Presentation

Yacht Class n°19 (dec 2019/jan-feb 2020)

Ribco

Pleasant to steer, this fast RIB built in Greece is designed to withstand high speed averages in heavy seas but also to offer comfortable stopovers in Mediterranean inlets. Its offshore DNA perfectly coexists with comfort. A winning cocktail !

Written by Philippe Leblond – Photos : Philippe Leblond et All rights reserved

Some may have noticed a certain similarity between the Seafarer 33 and the Scorpion Serket 98. And rightly so… as the Greek shipyard Ribco has built for many years under licence models derived from the British Rib builder Scorpion. And the result is most remarkable. The quality of construction and finish is worthy of the Lymington-based master. The elegant and dynamic appearance of the Ribco is instantly eye-catching. The quilted upholstery, the design of the bucket seats, the glossy gelcoat, the progressive-diameter buoyancy tube, so perfectly assembled that one can hardly distinguished the watertight compartments… all this contributes to make this Seafarer 33 attractive.

The Mediterranean comfort on a sporty hull

Given its offshore design, the Seafarer 33 is obviously not the most generous in terms of living spaces. The narrow swim platforms and walkthroughs are due to the deep-V underbody created by the narrow hull. While this impacts the circulation on board, it provides a high stability when stationary, with the aft ends of the floats coming up to the water, which is not always the case with British RIBs… In addition, both sunpads have suitable dimensions, thus sparing some tedious operations caused by extension. And the seating capacity is significant for this type of sports boat: four bolsters with suspension and reclining seat, plus four other seats on the aft settee. Comfort on board was not set aside, as it features a stowable picnic table in front of the settee. The Seafarer is, of course, equipped with a deck shower connected to a 100-litre tank. But the most interesting thing about comfort is undoubtedly the capacity and quality of its storage compartments. And, icing on the cake, a double berth can be fitted in the large trunk under the front sunpad. Perfect to enjoy sunrises in deserted inlet! 

As you may have guessed, another asset of the Seafarer is the helm station. Comfortably seated in their bolster seats, both the pilot and co-pilot enjoy an excellent position, with footrests. The controls are well-positioned, and the visibility forward is perfect above the transparent wind deflector. The dashboard features a carbon-like fibre band on its upper part integrating the dials of the two V8 Mercury, and in the centre, a GPS Raymarine 9”. There is also a fixed Raymarine 63 VHF, a Fusion radio, the windlass remote control with a through-anchor and the joystick for the bow thruster. The co-pilot side offers a glove compartment and a well-positioned handrail.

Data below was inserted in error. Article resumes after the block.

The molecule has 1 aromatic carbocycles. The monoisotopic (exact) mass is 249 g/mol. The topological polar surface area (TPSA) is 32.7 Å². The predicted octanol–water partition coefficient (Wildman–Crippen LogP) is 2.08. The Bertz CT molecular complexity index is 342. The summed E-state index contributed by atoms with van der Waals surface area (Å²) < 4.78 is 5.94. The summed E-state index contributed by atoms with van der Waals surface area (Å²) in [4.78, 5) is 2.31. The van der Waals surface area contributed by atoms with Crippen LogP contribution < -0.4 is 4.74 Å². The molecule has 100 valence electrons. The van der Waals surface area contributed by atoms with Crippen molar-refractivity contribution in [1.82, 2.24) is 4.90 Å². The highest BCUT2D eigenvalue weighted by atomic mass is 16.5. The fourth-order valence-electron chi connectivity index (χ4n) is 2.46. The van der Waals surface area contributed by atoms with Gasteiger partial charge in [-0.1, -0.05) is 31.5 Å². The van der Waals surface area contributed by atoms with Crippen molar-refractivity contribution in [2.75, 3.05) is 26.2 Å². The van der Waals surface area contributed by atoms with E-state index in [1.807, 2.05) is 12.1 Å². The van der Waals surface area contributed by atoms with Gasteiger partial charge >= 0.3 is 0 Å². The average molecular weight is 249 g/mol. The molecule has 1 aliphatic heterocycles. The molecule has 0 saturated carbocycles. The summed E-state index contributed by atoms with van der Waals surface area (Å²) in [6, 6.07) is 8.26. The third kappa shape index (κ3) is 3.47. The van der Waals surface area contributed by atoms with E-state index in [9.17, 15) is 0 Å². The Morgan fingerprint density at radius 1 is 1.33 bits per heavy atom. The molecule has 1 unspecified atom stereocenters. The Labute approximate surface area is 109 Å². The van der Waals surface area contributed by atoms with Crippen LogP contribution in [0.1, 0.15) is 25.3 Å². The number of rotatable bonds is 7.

As you can see, this English-inspired RIB has little to envy to the “comfortable” rigid inflatable boats of its category (except for a kitchenette). Actually, many of those can envy its dynamic performance!

Very economical performances for a twin-engine 600 hp

Despite its hardtop, the Seafarer 33 can reach 53.9 knots, setting the bar quite high. All the more so since the 300 hp configuration can be upgraded for a 400 hp one. The 200 additional horsepower should allow it to easily cross the 60 knots threshold. The duo of the new Mercury 4 stroke 300 hp V8 does not cause any balance problems. At full speed, with a little trim (the hull naturally ventilates and does not require much positive), it remains stable laterally and longitudinally, as we were able to verify by crossing large wakes. The Ribco smoothly lands on the last third aft, and quickly gets back in the running, as the propellers stirred up a extremely dense water. We got the same pleasure of smooth sailing that we often experienced with British Ribs. And like its English counterparts, the Greek RIB demonstrates an incisive reactiveness when negociating curves, thanks to a negative trim conferring grip and precision to the bow in fast, wide or tight curves.

Only one downside, the list become excessive in short radius turns, to the point we feel like we are about to “crash” the inner float. This aside, the Ribco’s behaviour will delight its pilot! The driving pleasure is accompanied by a few figures that clearly shows its hull efficiency. There is, of course, the accelerations, with “mind blowing” chronos for a very equipped, hence heavy, 10 metres (T-top, bow thruster, solariums, shock-absorbing bolster seats, cab-console…). It lifts-off in 2”7 and went from 0 to 20 knots in 4”3. Yet, it is mainly the performance that draws the attention : 0.53 mille per litre at 30.7 knots (only 58.4 litres per hour!)… Which is for a 24° V-shaped monohull, powered by 600 horses, simply outstanding!

  • Length : 9,95 m
  • Width : 2,83 m
  • Floats diameter : 60 cm
  • Fuel capacity : 2 x 350 l
  • Engine configuration : 2 x Mercury V8 – 300 hp 4T
  • Price before taxes : 216 000 €
  • Naval architect : Lorne Campbell
  • Design : Ribco
  • Shipyard : Ribco (Koropi – Greece)
  • Importer : Monaco Rib Boats (Monaco)

Performances :

Max speed : 53,9 knots à 5 800 rpm

Fast cruising speed : 40,6 knots à 4 500 rpm

Economical cruising speed : 30,7 knots à 3 500 rpm

Lifting off time : 2,7 seconds

Acceleration from 0 to 20 knots : 4,3 seconds

Minimal hydroplaning speed : 14,2 knots à 2 150 rpm

Consumption in normal use (estimation) : 56 l/h

Range in normal use (estimation) : 11 h 15 min

Propeller fitted on the tested boat : Bravo 1 LT 15’’1/4 x 25’’ inox 3 pales



The current magazine